Area Catholics move online to share faith, connect during pandemic

By Michelle Martin | Staff writer
Wednesday, April 8, 2020

Father Matt Foley, pastor of St. James Parish in Arlington Heights, records a video to share on social media with his parish and school community April 1, 2020. During the COVID-19 pandemic, parishes, schools and groups have turned to social media to connect and pray with each other. (Karen Callaway/Chicago Catholic)

When public Masses and group meetings were suspended because of the COVID-19 pandemic and Catholic schools closed their doors, parishioners and students were not left totally bereft.

For many, connection to their communities of faith and learning were as close as their laptops or smartphones.

Schools are posting and tweeting pictures of their students learning at home and parishes are streaming Masses and prayers. Teachers are hosting class meetings online and pastors are sending video homilies.

Father Matt Foley, pastor of St. James Parish in Arlington Heights, has been offering a series of brief daily videos, some with reflections on Scripture and others offering children and parents advice for “spiritual fitness.”

The first features Foley — a military chaplain who served in Afghanistan — doing pullups in the school playground while wearing his Roman collar and praying. Another is a plank challenge: How many planks does it take someone to read all 16 chapters of the Gospel of Mark out loud? Doing a “plank” means to hold the body in a straight line horizontally — like a plank — supported by the toes and either hands or forearms.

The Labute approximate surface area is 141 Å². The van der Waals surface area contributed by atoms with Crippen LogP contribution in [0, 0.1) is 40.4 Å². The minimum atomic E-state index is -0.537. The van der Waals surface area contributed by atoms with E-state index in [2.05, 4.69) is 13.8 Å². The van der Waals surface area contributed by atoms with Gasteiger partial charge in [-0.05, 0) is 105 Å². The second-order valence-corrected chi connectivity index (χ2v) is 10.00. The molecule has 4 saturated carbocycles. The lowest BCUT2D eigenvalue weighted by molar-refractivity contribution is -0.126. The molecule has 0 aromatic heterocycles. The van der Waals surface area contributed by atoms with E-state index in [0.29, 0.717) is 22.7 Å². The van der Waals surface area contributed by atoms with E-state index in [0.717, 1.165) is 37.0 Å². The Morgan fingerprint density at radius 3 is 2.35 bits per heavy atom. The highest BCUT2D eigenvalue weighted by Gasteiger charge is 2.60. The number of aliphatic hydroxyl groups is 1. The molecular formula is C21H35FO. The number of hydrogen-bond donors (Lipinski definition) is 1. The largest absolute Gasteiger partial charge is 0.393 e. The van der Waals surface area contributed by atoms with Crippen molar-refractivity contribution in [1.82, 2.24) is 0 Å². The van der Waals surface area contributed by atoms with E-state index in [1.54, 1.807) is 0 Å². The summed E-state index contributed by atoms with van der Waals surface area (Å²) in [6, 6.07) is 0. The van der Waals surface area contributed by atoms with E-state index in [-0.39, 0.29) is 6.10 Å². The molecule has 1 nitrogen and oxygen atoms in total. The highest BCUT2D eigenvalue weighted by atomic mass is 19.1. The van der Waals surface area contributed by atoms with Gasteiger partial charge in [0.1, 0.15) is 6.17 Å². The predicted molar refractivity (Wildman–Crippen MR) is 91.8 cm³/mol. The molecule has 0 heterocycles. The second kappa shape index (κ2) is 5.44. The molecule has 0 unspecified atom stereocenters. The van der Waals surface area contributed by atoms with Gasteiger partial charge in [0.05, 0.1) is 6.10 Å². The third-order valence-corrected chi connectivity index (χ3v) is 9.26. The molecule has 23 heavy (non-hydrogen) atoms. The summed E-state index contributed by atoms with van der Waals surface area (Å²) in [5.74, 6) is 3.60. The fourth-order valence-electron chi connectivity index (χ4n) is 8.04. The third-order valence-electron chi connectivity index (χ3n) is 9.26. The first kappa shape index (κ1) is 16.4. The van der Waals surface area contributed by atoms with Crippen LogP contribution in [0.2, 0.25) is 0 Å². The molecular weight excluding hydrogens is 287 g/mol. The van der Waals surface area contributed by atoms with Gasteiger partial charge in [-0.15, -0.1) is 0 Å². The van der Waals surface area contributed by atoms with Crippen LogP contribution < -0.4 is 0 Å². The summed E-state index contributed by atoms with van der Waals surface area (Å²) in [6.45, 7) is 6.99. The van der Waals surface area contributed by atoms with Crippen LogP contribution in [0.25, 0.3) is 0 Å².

“For me, it’s about a thousand,” Foley joked. “But some of our kids can plank for like 20 minutes.”

The “spiritual fitness” name comes from what Foley and other chaplains called the (much longer) optional workouts they devised for members of the military while they were in the service. Those workouts had both physical and spiritual components, Foley said.

“The kids like them,” he said. “It gives them an opportunity to get out and do something, get some activity.”

At the same time, Foley said, the stay-at-home order can be seen as a “graced moment.”

“People always tell me they’re so busy,” Foley said. “This is a graced moment for our society to slow down and do the things you always say you don’t have the time to do, whether that’s breaking open the Word or calling a family member or writing a good old-fashioned letter. Those are graced moments.”

Father Bradley Zamora, director of liturgy and chair of the Department of Music at Mundelein Seminary/University of St. Mary of the Lake, has also been posting daily videos. His include a hymn or spiritual song, and, for the past several days, a brief reflection to help people pray along with the lyrics.

Zamora said he decided to post the videos as soon as public Masses were suspended.

“What I quickly realized is that having to curtail our public celebrations of the Eucharist meant that many people felt helpless and disconnected from the church,” Zamora said in an email interview. “Ours is very much a sacrament-based experience and tied up in that is our relationship with Christ. However, the Body of Christ is not limited to the act of receiving communion. Communion isn’t just something we receive; it is something we are also called to live. For me, getting that message out there, was crucial.”